Posted by BE on January 26th, 2012
A couple of weeks ago, I wrote a post highly critical of the Herald for its coverage of the Carterton balloon tragedy in which 11 people lost their lives. The tabloid had interviewed a clinical psychologist, one Barry Kirker, who speculated not only on what would have been going through the minds of the victims as they faced certain death but on how their friends and loved ones might be feeling as well.
The children who gave their parents a ride on the ill-fated balloon would, he said, ‘be consumed with feelings of guilt and regret despite others telling them it was not their fault. They would also be thinking that other family members would be blaming them for their parents’ deaths, even though that wouldn’t be true at all.’
Mr Kirker’s speculations also included the observation that ‘the scenario was similar to that of the 9/11 victims, and the terror attacks might have put the thought to jump in Chrisjan Jordaan’s and Alexis Still’s minds.’
And, in case Herald readers were wondering who jumped first:
‘Mr Kirker said it would usually be the man who would take the lead in that situation and would suggest jumping from the basket to the woman.’
I expressed myself disgusted with the rank insensitivity of this piece of crass sensationalism. Most followers of this site agreed.
Since the post appeared, I have received emails from Wayne Hopping, a cousin of balloon pilot, Lance, and from Vidi Chandra whose parents Howard and Diana Cox died in the disaster: Their comments about the Herald speak for themselves.
Wayne Hopping wrote:
Thank-you, Mr. Edwards, for your article revealing evidence of how the mainstream media conflate entertainment with news. It is no wonder they’re in critical care and on life support, waiting for someone to pull their plug. That couldn’t happen soon enough!
Some of my family members are haunted by Lance’s last few moments of life without The Herald employing staff whose emotions supercede logic and covet pseudo-science flatulence to disguise that as news. They only add to our grief. Shame on them!
This is the email I received a couple of days ago from Vidi Chandra:
Your post on the unhelpful and unseemly speculation on the balloon crash last moments by the ‘expert’ filled me with hope that there it’s not just me that finds this outrageous and disgusting reporting.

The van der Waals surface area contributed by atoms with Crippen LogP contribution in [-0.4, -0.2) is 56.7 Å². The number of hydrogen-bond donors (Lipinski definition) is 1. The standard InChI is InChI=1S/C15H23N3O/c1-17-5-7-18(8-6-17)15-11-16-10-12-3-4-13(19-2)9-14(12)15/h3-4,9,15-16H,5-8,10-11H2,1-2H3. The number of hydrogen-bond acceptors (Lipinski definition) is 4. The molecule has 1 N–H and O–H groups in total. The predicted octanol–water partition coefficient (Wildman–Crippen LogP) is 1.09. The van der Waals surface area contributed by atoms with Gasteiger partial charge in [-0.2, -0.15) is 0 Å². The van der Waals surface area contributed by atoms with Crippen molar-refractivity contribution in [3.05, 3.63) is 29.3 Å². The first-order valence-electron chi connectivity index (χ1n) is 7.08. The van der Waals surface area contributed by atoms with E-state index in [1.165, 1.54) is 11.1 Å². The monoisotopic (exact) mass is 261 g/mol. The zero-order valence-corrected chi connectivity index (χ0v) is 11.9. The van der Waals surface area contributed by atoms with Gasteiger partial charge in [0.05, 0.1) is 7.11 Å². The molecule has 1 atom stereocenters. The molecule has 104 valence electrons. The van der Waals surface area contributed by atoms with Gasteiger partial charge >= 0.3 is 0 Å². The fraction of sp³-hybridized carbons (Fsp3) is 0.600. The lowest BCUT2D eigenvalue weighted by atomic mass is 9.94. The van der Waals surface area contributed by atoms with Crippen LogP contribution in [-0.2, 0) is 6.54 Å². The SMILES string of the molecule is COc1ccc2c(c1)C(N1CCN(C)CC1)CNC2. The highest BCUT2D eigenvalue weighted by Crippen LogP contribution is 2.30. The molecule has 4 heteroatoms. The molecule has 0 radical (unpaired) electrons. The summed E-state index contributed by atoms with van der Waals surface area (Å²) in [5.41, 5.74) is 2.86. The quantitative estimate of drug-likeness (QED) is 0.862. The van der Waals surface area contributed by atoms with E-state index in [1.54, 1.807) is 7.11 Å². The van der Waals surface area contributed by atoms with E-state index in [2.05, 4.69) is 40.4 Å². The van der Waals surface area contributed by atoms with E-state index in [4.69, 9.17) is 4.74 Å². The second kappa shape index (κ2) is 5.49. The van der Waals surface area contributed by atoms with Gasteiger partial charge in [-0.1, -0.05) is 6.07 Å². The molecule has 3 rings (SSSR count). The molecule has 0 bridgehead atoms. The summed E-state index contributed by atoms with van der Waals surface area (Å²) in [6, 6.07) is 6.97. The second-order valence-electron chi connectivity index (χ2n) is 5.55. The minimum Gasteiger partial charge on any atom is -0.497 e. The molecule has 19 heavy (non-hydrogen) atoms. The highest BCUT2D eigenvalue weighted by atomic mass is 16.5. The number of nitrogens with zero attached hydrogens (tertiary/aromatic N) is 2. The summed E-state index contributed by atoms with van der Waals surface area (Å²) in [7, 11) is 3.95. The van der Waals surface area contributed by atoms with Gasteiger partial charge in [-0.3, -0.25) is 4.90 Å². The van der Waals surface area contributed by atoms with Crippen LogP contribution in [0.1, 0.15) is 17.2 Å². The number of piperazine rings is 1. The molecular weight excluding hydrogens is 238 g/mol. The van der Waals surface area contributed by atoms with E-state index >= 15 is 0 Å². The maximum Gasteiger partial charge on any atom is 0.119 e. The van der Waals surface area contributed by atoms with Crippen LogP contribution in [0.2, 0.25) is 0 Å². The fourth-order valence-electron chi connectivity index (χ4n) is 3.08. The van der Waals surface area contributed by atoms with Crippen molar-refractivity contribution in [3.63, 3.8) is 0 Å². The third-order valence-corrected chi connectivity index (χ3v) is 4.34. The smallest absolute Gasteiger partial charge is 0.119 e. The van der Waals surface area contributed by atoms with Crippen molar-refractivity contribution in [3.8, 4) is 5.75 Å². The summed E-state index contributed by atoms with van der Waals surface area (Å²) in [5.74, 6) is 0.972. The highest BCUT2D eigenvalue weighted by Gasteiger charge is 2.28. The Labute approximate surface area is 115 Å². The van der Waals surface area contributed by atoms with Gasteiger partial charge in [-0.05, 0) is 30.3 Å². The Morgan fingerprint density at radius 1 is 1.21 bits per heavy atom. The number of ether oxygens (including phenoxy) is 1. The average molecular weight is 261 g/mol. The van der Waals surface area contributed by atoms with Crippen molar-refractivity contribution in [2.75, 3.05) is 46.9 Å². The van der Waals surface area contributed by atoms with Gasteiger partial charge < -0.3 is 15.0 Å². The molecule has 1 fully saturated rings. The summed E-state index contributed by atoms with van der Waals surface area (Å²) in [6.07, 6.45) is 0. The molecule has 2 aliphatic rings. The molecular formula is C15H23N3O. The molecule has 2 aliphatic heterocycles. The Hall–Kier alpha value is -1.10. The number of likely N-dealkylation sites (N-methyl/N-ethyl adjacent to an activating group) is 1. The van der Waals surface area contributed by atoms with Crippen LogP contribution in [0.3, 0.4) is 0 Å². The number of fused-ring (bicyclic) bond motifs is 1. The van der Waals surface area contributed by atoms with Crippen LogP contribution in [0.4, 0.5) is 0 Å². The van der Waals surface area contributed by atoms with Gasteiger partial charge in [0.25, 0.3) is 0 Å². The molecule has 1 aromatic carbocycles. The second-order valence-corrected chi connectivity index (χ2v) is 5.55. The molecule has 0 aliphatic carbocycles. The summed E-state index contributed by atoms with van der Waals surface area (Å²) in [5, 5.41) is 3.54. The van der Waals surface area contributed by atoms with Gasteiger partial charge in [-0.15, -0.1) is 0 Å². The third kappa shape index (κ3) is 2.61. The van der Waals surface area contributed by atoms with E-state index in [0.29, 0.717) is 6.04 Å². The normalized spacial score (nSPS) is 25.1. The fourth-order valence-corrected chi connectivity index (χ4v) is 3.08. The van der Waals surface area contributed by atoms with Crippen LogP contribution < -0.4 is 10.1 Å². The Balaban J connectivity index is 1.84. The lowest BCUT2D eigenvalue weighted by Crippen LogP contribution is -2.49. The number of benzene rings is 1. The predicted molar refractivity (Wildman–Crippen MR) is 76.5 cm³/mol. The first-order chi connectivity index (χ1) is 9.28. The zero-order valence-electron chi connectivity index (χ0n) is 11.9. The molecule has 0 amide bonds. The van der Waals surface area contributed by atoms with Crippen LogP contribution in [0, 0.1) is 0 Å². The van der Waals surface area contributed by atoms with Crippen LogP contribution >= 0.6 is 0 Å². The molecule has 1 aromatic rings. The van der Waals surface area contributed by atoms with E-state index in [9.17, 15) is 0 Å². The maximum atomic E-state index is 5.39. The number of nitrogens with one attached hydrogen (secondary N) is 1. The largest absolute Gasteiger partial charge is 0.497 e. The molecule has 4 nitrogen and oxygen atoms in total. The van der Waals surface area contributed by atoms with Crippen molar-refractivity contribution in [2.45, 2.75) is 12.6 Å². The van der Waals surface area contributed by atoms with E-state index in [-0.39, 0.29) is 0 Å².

I am one of the children mentioned in the article which speculates I will be ‘filled with the natural feelings of regret’. I neither gave my parents the balloon ride as a gift nor ‘watched in horror as it erupted in a ball of flames’. Never let the facts get in the way of a good story.
My partner complained to the NZ Herald but they have not replied. I am about to ask them to take the article down again.
I found a reporter hiding in the garden of my mother’s house who identified himself as working for the NZ Herald in the days after the tragedy. They are truly scum.
Thank you for sticking up for standards of reporting and decency, I have always valued your opinion and respected your work.
I can’t agree with you more, Brian, but I am very skeptical that your (or anyone else’s) comments-pieces on the standards of journalism in New Zealand will do very much good. It seems to me that too often the reporting is as much about the reporter as it is about the ‘news’ they are bringing to our notice. Sadly they can’t even argue that their insensitive stories are written (or brought to TV)is about circulation- we’re a captive market that has to take the bad with the not-so-bad if we want to stay informed.
There seems to be a media mentality that any means is justified to get a story, it’s become all about them and nothing or nobody else counts.
Maybe their worst excesses should be collated and publicised online.
This be the reason, a year after graduating and working in journalism, I want out.
Kudos to you Brian, appreciated your original article and this follow up.
Best wishes for 2012!
Hid out in a garden?
Get his name and publish it.
If only the effort that went into this emotional porn went into actual newsgathering.